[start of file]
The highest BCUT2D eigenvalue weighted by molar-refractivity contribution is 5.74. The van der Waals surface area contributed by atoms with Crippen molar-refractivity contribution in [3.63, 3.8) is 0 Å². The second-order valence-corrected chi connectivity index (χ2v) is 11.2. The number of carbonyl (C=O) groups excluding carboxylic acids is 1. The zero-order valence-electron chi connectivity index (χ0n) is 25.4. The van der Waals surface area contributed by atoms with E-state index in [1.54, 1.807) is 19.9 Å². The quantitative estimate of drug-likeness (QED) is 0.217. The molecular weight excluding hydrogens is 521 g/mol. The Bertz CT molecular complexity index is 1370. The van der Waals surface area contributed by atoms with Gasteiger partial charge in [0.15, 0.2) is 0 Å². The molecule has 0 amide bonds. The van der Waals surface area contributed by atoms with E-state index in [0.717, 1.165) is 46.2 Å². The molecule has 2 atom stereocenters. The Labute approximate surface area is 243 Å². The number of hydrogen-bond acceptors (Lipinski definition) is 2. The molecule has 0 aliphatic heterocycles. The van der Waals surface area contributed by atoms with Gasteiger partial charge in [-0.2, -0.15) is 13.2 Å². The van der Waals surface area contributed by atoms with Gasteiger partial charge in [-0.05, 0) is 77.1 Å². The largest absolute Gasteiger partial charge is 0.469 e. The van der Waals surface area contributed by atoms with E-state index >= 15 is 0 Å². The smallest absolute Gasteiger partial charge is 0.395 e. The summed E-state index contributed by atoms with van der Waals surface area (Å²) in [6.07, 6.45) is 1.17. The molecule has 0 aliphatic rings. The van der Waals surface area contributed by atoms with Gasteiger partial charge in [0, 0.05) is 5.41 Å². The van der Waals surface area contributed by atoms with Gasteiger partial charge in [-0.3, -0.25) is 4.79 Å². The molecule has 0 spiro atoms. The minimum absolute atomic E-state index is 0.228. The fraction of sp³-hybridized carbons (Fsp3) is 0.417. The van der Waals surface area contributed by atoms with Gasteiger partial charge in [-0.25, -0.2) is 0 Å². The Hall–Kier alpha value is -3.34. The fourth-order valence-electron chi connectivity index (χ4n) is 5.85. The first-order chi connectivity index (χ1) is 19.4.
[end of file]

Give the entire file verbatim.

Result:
The highest BCUT2D eigenvalue weighted by molar-refractivity contribution is 5.74. The van der Waals surface area contributed by atoms with Crippen molar-refractivity contribution in [3.63, 3.8) is 0 Å². The second-order valence-corrected chi connectivity index (χ2v) is 11.2. The number of carbonyl (C=O) groups excluding carboxylic acids is 1. The zero-order valence-electron chi connectivity index (χ0n) is 25.4. The van der Waals surface area contributed by atoms with E-state index in [1.54, 1.807) is 19.9 Å². The quantitative estimate of drug-likeness (QED) is 0.217. The molecular weight excluding hydrogens is 521 g/mol. The Bertz CT molecular complexity index is 1370. The van der Waals surface area contributed by atoms with Gasteiger partial charge in [0.15, 0.2) is 0 Å². The molecule has 0 amide bonds. The van der Waals surface area contributed by atoms with E-state index in [0.717, 1.165) is 46.2 Å². The molecule has 2 atom stereocenters. The Labute approximate surface area is 243 Å². The number of hydrogen-bond acceptors (Lipinski definition) is 2. The molecule has 0 aliphatic heterocycles. The van der Waals surface area contributed by atoms with Gasteiger partial charge in [-0.2, -0.15) is 13.2 Å². The van der Waals surface area contributed by atoms with Gasteiger partial charge in [-0.05, 0) is 77.1 Å². The largest absolute Gasteiger partial charge is 0.469 e. The van der Waals surface area contributed by atoms with E-state index >= 15 is 0 Å². The smallest absolute Gasteiger partial charge is 0.395 e. The summed E-state index contributed by atoms with van der Waals surface area (Å²) in [6.07, 6.45) is 1.17. The molecule has 0 aliphatic rings. The van der Waals surface area contributed by atoms with Gasteiger partial charge in [0, 0.05) is 5.41 Å². The van der Waals surface area contributed by atoms with Gasteiger partial charge in [-0.3, -0.25) is 4.79 Å². The molecule has 0 spiro atoms. The minimum absolute atomic E-state index is 0.228. The fraction of sp³-hybridized carbons (Fsp3) is 0.417. The van der Waals surface area contributed by atoms with Gasteiger partial charge in [-0.25, -0.2) is 0 Å². The Hall–Kier alpha value is -3.34. The fourth-order valence-electron chi connectivity index (χ4n) is 5.85. The first-order chi connectivity index (χ1) is 19.4.